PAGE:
When Anne Perry, the author of The Face of a Stranger—the first book in her Detective William Monk series—was fifteen years old, she and her friend murdered the friend’s mother by bludgeoning her to death. She spent five years in prison and was released. As an adult, under the pseudonym Anne Perry, she began writing historical murder mysteries set in the Victorian era. Her true identity was eventually discovered after a movie, Heavenly Creatures, came out about the murder. This did not affect her success, and she’s gone on to write many more books.
As a reader, it is a bit uncomfortable reading Anne Perry, given her background. It just seems so weird that she chose this route. Her novels are excellent, the mysteries are fascinating and the writing is top notch. But you can’t quite forget the person behind the book knows about perpetrating a murder first-hand.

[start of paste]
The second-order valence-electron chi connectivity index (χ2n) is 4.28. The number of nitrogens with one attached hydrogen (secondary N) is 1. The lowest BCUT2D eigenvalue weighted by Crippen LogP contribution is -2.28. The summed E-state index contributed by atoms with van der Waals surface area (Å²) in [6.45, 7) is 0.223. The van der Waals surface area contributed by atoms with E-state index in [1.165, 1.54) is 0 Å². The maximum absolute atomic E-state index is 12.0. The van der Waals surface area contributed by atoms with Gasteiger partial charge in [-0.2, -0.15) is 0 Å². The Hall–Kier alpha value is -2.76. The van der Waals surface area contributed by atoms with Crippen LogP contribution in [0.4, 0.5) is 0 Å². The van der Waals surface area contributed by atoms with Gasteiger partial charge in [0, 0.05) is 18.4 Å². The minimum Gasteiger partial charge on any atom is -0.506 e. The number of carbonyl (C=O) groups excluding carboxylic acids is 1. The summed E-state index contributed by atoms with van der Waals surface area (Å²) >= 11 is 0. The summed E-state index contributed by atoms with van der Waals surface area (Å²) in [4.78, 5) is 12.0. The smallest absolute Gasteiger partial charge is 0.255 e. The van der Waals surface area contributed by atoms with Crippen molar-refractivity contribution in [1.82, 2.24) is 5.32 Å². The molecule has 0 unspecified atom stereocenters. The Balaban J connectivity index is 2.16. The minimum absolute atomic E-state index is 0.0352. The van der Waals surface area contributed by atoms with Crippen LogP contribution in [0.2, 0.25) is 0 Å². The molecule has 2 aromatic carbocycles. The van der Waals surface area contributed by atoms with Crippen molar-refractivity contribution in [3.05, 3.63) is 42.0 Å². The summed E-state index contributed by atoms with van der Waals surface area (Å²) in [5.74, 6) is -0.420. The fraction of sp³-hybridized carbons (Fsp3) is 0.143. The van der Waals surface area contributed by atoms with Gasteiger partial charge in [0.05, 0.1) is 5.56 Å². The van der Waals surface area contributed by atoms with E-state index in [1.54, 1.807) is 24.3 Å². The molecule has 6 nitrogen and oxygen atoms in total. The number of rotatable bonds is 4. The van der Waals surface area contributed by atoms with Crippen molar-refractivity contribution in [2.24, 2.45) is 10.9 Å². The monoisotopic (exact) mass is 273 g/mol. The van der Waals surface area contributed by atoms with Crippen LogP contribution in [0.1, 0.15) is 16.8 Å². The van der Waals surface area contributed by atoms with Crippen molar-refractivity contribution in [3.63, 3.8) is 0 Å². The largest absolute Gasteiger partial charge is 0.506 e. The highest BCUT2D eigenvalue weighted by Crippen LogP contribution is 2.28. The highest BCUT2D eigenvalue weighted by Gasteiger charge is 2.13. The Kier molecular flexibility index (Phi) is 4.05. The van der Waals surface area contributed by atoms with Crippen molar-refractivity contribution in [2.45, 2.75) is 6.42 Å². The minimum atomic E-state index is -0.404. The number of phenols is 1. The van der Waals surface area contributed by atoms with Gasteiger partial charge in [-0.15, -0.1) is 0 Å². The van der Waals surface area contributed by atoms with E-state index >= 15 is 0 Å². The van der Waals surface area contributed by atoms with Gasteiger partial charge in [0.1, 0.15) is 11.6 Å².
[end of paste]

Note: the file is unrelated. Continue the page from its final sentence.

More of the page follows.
The Face of a Stranger is the first book in the William Monk series. The story begins with Monk waking up in a hospital having no idea who he is. He had been in a hansom accident where he cracked his head, giving him amnesia. When he returns to his job as a police detective, he’s handed a murder case by his hostile commander. Monk tries to hide his memory loss, filling in the blanks as his memory slowly comes back. It’s a really interesting premise. He is not only chasing a murderer, he’s trying to reclaim his own life while he conducts the investigation. There are witnesses that he had some contact with before his accident, and he tries to figure out what was discussed without giving himself away. Eventually he confesses his amnesia to a fiercely independent nurse, Hester, who served during the Crimean War. While they initially clash due to their strong personalities, in the end they come together to help solve the crime.
Perry is a meticulous historian. Every detail from clothing to class brings the Victorian era to life. The characters are well drawn; she takes her time building her characters’ qualities. The end of the mystery was very satisfying, and definitely made me want to read more in the series. I have a read a lot of her other books, and they are just as well done. But I never quite forget her murderous past. It’s a strange experience.